From there, in therapy, we work to examine the reasons behind the negative thought patterns in the first place. Using a selection of techniques and psychological interventions, often with hypnosis, a change happens.

So, if I was asked to give you one thing that troubles the mental health of Bolton, I would say anxiety underpins most issues.

My own experience with panic attacks and anxiety is what led me to learn to help others. Now I specialise in anxiety and offer therapy face to face and online, partnering with some charities to improve reach.

I’ll keep you posted as to how things develop.

Best

Stuart

 

 

 

 

self-esteem

Emotional Intelligence

Emotional Intelligence?

What is it and how do we improve it?

We are all unique, all of our personalities are different and we have differing wants and needs. 

Some people have the ability to make you feel at ease as soon as you meet them, in any situation, either social or professional.

Others, not so much. 

Who are the people who we’re inclined to feel at ease with, and who we find ourselves gravitating toward?

They tend to be people with a great deal of emotional  intelligence.

Emotional intelligence (EI), regarded as being more important than IQ, is a complex quality. However, it can be learned.

EI is key to relating well to others; awareness of your own actions and feelings and how they affect others.

It definitely helps you to go through life more easily than someone who is quick to anger, gets upset or refuses to view themselves honestly.

Emotional Intelligence is

The ability to identify and therefore understand your emotions

Knowing how to manage your emotions in a positive way in order to

  • relieve stress
  • communicate effectively
  • diffuse conflicts

The ability to recognise what others are experiencing emotionally. It therefore allows you to understand and manage relationships effectively.

A process that, although non-verbal, will inform your thinking and influence how you connect.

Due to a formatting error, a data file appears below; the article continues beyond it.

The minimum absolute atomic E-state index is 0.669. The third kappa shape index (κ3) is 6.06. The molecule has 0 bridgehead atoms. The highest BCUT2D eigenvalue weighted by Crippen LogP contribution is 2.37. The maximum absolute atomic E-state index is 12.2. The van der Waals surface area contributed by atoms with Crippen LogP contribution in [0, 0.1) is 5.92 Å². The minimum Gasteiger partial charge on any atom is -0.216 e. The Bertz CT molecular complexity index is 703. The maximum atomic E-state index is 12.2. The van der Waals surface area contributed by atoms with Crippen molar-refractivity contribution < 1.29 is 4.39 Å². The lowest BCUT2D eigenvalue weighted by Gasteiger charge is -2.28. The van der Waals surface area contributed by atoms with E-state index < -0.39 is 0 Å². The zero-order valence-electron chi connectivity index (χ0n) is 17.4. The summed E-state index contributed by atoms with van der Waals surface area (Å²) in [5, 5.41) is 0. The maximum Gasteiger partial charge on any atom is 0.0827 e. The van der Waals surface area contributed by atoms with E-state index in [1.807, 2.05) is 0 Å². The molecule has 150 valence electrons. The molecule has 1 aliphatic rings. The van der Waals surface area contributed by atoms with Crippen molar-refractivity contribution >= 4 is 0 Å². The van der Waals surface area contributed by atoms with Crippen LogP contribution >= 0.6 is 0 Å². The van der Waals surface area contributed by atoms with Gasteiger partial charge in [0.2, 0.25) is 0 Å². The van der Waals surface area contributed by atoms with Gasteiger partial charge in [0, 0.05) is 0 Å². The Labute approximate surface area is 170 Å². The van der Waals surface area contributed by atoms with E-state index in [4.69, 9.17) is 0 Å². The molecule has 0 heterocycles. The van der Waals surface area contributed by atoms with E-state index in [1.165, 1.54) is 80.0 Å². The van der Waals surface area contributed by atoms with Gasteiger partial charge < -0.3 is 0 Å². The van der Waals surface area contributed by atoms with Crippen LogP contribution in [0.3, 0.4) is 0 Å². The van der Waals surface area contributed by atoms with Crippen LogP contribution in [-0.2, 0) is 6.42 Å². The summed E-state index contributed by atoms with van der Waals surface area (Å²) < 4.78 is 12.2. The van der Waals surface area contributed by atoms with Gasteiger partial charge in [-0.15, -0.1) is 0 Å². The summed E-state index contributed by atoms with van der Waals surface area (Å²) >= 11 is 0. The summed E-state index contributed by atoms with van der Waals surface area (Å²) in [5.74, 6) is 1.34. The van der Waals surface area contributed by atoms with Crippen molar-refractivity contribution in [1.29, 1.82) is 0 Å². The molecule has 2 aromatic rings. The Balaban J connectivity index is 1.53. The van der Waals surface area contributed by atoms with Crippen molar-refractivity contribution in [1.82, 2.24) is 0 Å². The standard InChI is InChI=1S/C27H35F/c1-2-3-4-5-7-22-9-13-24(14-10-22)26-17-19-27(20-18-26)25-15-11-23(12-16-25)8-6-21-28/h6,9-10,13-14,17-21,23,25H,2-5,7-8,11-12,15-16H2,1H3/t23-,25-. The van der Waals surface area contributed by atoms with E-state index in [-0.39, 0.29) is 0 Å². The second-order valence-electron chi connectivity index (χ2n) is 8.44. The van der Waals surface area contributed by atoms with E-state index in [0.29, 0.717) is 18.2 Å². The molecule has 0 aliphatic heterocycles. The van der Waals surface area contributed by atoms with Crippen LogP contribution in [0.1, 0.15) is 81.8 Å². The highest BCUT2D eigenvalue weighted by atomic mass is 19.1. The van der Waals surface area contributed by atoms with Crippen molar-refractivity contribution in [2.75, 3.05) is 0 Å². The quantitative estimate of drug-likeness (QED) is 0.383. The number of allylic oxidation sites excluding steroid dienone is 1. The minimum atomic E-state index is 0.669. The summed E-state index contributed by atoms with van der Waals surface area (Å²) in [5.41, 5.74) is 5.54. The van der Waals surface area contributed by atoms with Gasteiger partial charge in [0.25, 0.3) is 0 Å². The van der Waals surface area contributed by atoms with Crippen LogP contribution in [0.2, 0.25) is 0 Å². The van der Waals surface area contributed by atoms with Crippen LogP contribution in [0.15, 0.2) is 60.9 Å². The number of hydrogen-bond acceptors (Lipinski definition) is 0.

There are several elements that define emotional intelligence:

Self Awareness

Being honest with yourself and acknowledging your strengths and weaknesses.

Understand your own emotions and therefore trust your intuition.

Be in control yourself rather than controlled by your feelings. 

Self Regulation 

Be able to control your emotions and consequently resist being impulsive.

People who self-regulate will think before acting,  don’t jump in with both feet and learn how to say no.

Empathy

Learning how to identify the wants and needs of others is especially relevant . People with empathy don’t rush to judge or stereotype.

Be able to recognise the feelings of others helps relationship skills.

Motivation

A high level of motivation leads to being productive, effective, hence able to enjoy life’s challenges.  

Social Skills

People with strong social skills are easy to talk to. People with good social skills find the building and maintaining of relationships easy and pleasurable.

They are keen to develop others and view a team achievement as more important than their own individual success.

How can you improve your Emotional Intelligence?

Pay attention to your emotions, they are valid. Learn to recognise them.

When you make decisions, integrate your emotions into the process.

Be present. Be here.  Don’t plan ahead or look behind.

Be aware of your body language and the signals you send others.

Happiness

Happiness comes in so many different guises that its really difficult to pin down exactly what makes up happy.